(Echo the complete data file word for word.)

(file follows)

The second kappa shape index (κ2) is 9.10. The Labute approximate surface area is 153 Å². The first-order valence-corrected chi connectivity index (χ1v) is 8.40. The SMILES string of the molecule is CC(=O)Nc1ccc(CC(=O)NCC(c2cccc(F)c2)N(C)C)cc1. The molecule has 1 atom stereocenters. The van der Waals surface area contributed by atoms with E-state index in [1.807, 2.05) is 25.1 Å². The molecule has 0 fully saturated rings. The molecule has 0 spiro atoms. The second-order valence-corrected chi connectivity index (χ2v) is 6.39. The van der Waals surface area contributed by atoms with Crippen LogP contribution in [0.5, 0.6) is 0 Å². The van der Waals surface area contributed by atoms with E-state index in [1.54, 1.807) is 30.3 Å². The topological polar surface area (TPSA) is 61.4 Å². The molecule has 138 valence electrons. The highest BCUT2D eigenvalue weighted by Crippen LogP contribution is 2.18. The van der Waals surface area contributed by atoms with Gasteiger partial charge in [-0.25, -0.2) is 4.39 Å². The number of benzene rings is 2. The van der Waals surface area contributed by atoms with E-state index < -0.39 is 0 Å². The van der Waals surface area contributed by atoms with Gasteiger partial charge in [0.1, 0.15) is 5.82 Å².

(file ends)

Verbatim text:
The second kappa shape index (κ2) is 9.10. The Labute approximate surface area is 153 Å². The first-order valence-corrected chi connectivity index (χ1v) is 8.40. The SMILES string of the molecule is CC(=O)Nc1ccc(CC(=O)NCC(c2cccc(F)c2)N(C)C)cc1. The molecule has 1 atom stereocenters. The van der Waals surface area contributed by atoms with E-state index in [1.807, 2.05) is 25.1 Å². The molecule has 0 fully saturated rings. The molecule has 0 spiro atoms. The second-order valence-corrected chi connectivity index (χ2v) is 6.39. The van der Waals surface area contributed by atoms with Crippen LogP contribution in [0.5, 0.6) is 0 Å². The van der Waals surface area contributed by atoms with E-state index in [1.54, 1.807) is 30.3 Å². The topological polar surface area (TPSA) is 61.4 Å². The molecule has 138 valence electrons. The highest BCUT2D eigenvalue weighted by Crippen LogP contribution is 2.18. The van der Waals surface area contributed by atoms with Gasteiger partial charge in [-0.25, -0.2) is 4.39 Å². The number of benzene rings is 2. The van der Waals surface area contributed by atoms with E-state index < -0.39 is 0 Å². The van der Waals surface area contributed by atoms with Gasteiger partial charge in [0.1, 0.15) is 5.82 Å².